Hi, Mike!

First, I'd like to post some statistics, concerning my method of solution grids generation from MC grid by two-row/two-column UA sets application. I checked for non-equivalence first 100000 9x9 generated solution grids (check was done by excellent Mladen's Gridchecker), and I found that approx. 5% of grids should be dropped because they had equivalent grids in this sample set. So, observed efficiency of this algorithm - 95 %. I think, equivalent grids are produced when the same pair of rows (columns) are selected in 2 successive steps (probability to choose the same pair of rows (columns) in 2 successive steps is 1/18 for 9x9 grids). Fortunately, this probability of coming back to previous grid rapidly decreases when grid size grows.

Some words about possible usage of the fact that there are only 2 types of band (stack) fillings for 9x9 sudoku solution grids.

This knowledge can be used to descrease frequency of conflicts during band's filling when one uses simplest method of random solution grids generation - "random choosing of candidate digit in a cell and backtracking if it comes to conflict" method. To my mind, namely conflicts is the main obstacle for this method. I checked experimentally conflicts frequency for this method and found that for 9x9 solution grids conflicts took place during random choice of digits in 2 % of that choices. Not so bad for 9x9 case! But for 16x16 solution grids conflicts frequency increased rapidly - I observed conflicts after 98 % of digits choices! So, generation of 16x16 solution grids by this method is very slow. This method doesn't really work for larger grid sizes because of conflicts during bands filling. Certainly there are techniques to decrease conflicts frequence, for example - searching for naked and hidden singles after digit's choice. In theory, the knowledge of band (stack) structure can be used for decreasing conflicts frequency too, but there is an obstacle in application of this idea.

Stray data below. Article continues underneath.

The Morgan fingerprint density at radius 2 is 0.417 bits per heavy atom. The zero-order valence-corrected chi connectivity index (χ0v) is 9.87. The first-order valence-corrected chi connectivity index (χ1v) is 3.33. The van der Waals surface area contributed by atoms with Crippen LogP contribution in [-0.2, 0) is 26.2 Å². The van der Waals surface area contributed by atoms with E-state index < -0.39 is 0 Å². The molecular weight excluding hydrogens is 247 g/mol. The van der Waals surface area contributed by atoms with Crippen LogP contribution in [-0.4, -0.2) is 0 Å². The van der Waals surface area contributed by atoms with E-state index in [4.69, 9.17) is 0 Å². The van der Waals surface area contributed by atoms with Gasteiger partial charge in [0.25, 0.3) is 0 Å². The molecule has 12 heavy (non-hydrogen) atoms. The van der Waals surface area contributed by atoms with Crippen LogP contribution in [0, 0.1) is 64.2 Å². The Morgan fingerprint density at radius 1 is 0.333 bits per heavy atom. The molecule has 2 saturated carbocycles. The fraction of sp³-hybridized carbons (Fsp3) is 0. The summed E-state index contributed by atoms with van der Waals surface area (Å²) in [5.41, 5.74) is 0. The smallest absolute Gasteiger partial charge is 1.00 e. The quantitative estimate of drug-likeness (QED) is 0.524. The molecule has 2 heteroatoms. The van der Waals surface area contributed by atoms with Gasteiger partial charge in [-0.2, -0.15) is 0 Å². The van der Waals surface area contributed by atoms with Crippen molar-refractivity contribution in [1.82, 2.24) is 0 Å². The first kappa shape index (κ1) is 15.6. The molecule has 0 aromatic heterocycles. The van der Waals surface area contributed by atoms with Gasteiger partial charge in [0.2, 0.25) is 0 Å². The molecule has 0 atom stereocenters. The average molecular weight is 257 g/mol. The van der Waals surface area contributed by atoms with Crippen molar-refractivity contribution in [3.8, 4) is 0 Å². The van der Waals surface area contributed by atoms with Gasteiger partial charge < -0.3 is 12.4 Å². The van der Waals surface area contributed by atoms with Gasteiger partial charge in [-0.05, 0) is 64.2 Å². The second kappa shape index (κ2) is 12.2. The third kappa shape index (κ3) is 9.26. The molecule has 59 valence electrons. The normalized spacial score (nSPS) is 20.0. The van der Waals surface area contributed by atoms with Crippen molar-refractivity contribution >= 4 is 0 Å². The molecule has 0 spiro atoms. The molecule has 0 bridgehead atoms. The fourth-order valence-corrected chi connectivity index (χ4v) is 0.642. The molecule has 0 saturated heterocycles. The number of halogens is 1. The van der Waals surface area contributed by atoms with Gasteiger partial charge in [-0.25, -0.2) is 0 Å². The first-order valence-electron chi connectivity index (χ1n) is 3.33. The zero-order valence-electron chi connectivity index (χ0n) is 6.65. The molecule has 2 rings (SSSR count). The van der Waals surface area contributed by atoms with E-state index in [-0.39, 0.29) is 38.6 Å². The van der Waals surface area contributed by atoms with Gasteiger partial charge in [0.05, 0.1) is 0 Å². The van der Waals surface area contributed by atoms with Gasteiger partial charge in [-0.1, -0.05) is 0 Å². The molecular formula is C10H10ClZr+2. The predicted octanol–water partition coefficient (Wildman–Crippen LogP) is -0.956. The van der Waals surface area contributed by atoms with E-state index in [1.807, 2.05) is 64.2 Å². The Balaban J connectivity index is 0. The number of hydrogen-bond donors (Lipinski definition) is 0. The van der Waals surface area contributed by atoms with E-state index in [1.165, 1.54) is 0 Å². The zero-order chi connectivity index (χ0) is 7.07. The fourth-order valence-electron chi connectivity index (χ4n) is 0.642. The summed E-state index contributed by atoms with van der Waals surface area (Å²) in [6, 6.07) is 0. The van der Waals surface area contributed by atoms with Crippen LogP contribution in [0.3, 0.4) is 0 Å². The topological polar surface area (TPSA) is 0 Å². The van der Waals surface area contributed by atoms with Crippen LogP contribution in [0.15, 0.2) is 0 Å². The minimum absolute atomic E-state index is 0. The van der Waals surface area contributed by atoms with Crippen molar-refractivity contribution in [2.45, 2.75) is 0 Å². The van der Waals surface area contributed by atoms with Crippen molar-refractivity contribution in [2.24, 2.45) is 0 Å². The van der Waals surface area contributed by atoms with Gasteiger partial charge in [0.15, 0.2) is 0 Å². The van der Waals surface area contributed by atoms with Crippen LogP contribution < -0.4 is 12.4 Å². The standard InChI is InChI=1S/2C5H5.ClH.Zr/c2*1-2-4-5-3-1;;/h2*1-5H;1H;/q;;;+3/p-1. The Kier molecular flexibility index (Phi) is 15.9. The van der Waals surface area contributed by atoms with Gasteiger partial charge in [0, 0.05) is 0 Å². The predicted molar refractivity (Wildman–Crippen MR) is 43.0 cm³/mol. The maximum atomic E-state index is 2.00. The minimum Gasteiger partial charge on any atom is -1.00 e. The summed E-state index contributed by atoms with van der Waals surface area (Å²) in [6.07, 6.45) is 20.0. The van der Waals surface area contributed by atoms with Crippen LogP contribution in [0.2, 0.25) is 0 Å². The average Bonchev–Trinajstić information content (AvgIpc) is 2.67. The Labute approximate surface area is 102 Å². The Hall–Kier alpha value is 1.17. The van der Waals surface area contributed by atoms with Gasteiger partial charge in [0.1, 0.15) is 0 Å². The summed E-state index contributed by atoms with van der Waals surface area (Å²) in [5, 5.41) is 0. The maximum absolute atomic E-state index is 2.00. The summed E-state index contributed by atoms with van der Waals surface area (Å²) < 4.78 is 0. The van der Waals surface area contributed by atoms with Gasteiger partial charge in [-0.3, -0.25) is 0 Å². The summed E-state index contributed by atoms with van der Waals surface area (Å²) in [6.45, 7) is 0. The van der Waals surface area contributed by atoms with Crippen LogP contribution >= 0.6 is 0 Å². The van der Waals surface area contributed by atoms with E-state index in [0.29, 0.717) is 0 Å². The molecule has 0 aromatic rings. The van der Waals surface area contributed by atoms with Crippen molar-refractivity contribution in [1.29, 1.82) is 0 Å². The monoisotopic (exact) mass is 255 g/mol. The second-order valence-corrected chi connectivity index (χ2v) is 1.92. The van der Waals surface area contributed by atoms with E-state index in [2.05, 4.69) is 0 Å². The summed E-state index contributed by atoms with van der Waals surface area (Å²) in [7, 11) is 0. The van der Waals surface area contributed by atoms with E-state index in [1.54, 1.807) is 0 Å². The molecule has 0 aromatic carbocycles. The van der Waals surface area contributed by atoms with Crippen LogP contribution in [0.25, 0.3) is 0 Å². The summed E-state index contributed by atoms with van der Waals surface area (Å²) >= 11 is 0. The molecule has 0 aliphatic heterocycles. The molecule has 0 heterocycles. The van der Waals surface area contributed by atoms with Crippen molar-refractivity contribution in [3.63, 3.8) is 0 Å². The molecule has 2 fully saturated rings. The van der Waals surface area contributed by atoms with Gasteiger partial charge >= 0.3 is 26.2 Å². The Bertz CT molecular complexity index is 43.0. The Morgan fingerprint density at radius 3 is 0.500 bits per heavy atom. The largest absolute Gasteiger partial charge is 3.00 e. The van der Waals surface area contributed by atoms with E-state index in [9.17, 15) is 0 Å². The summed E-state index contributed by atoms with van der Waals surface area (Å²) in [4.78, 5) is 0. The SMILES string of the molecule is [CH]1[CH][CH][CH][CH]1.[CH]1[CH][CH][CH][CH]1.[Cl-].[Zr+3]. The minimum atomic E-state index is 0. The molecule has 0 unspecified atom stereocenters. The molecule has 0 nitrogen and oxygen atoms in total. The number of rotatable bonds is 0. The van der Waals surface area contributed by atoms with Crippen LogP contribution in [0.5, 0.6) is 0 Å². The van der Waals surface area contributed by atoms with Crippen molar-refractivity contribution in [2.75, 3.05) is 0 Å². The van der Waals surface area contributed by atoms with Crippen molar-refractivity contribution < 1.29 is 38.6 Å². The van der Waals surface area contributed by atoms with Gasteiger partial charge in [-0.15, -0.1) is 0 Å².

It's easy to prove that there are 2 types of band filling for 9x9 solution grid. It's very likely that there are 4 types of band filling for 16x16 solution grids and there are 6 types of band filling for 25x25 solution grids, but I cannot mathematically prove it

. So, it isn't possible to discuss practical usage of this observation seriously for large grids. Otherwise, it's not so much sense to use such methods for improving 9x9 random choice plus backtracking method.

I see no ways to use the knowledge of band (stack) structure for my method of solution grids generation.

Serg

[Edited. I corrected typos - it was written "4x4" and "5x5" instead of "16x16" and "25x25", when larger then sudoku grids were discussed.]